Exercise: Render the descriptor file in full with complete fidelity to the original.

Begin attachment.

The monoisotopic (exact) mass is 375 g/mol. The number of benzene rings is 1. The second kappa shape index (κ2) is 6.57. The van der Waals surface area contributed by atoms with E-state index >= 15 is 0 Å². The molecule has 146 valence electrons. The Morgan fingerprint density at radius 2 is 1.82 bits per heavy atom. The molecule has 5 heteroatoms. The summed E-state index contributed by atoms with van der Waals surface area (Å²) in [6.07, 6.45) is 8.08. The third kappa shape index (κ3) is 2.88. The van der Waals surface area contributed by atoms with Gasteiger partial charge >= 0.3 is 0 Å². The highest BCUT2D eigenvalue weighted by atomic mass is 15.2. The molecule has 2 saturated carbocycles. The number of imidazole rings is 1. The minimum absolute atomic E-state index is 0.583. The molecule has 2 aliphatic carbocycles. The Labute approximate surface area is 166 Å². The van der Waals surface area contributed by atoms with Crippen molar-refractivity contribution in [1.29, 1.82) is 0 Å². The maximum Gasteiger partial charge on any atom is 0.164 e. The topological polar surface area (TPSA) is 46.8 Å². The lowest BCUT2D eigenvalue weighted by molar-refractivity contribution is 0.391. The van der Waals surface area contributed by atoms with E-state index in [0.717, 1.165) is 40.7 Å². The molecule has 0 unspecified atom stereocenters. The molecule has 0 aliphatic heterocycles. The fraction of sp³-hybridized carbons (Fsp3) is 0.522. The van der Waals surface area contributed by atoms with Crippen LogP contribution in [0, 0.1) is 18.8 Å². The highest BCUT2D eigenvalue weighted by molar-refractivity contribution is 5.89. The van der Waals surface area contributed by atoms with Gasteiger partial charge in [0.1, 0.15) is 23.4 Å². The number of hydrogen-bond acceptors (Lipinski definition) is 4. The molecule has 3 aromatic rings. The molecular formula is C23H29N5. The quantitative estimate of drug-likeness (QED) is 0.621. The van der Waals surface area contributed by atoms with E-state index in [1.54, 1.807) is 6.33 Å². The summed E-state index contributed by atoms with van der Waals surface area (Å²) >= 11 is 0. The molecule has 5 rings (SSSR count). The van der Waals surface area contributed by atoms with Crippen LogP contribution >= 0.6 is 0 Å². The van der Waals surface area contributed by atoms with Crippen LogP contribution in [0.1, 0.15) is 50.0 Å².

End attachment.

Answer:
The monoisotopic (exact) mass is 375 g/mol. The number of benzene rings is 1. The second kappa shape index (κ2) is 6.57. The van der Waals surface area contributed by atoms with E-state index >= 15 is 0 Å². The molecule has 146 valence electrons. The Morgan fingerprint density at radius 2 is 1.82 bits per heavy atom. The molecule has 5 heteroatoms. The summed E-state index contributed by atoms with van der Waals surface area (Å²) in [6.07, 6.45) is 8.08. The third kappa shape index (κ3) is 2.88. The van der Waals surface area contributed by atoms with Gasteiger partial charge >= 0.3 is 0 Å². The highest BCUT2D eigenvalue weighted by atomic mass is 15.2. The molecule has 2 saturated carbocycles. The number of imidazole rings is 1. The minimum absolute atomic E-state index is 0.583. The molecule has 2 aliphatic carbocycles. The Labute approximate surface area is 166 Å². The van der Waals surface area contributed by atoms with Crippen molar-refractivity contribution in [1.29, 1.82) is 0 Å². The maximum Gasteiger partial charge on any atom is 0.164 e. The topological polar surface area (TPSA) is 46.8 Å². The lowest BCUT2D eigenvalue weighted by molar-refractivity contribution is 0.391. The van der Waals surface area contributed by atoms with E-state index in [0.717, 1.165) is 40.7 Å². The molecule has 0 unspecified atom stereocenters. The molecule has 0 aliphatic heterocycles. The fraction of sp³-hybridized carbons (Fsp3) is 0.522. The van der Waals surface area contributed by atoms with Crippen LogP contribution in [0, 0.1) is 18.8 Å². The highest BCUT2D eigenvalue weighted by molar-refractivity contribution is 5.89. The van der Waals surface area contributed by atoms with Gasteiger partial charge in [0.1, 0.15) is 23.4 Å². The number of hydrogen-bond acceptors (Lipinski definition) is 4. The molecule has 3 aromatic rings. The molecular formula is C23H29N5. The quantitative estimate of drug-likeness (QED) is 0.621. The van der Waals surface area contributed by atoms with E-state index in [1.54, 1.807) is 6.33 Å². The summed E-state index contributed by atoms with van der Waals surface area (Å²) >= 11 is 0. The molecule has 5 rings (SSSR count). The van der Waals surface area contributed by atoms with Crippen LogP contribution >= 0.6 is 0 Å². The van der Waals surface area contributed by atoms with Crippen LogP contribution in [0.1, 0.15) is 50.0 Å².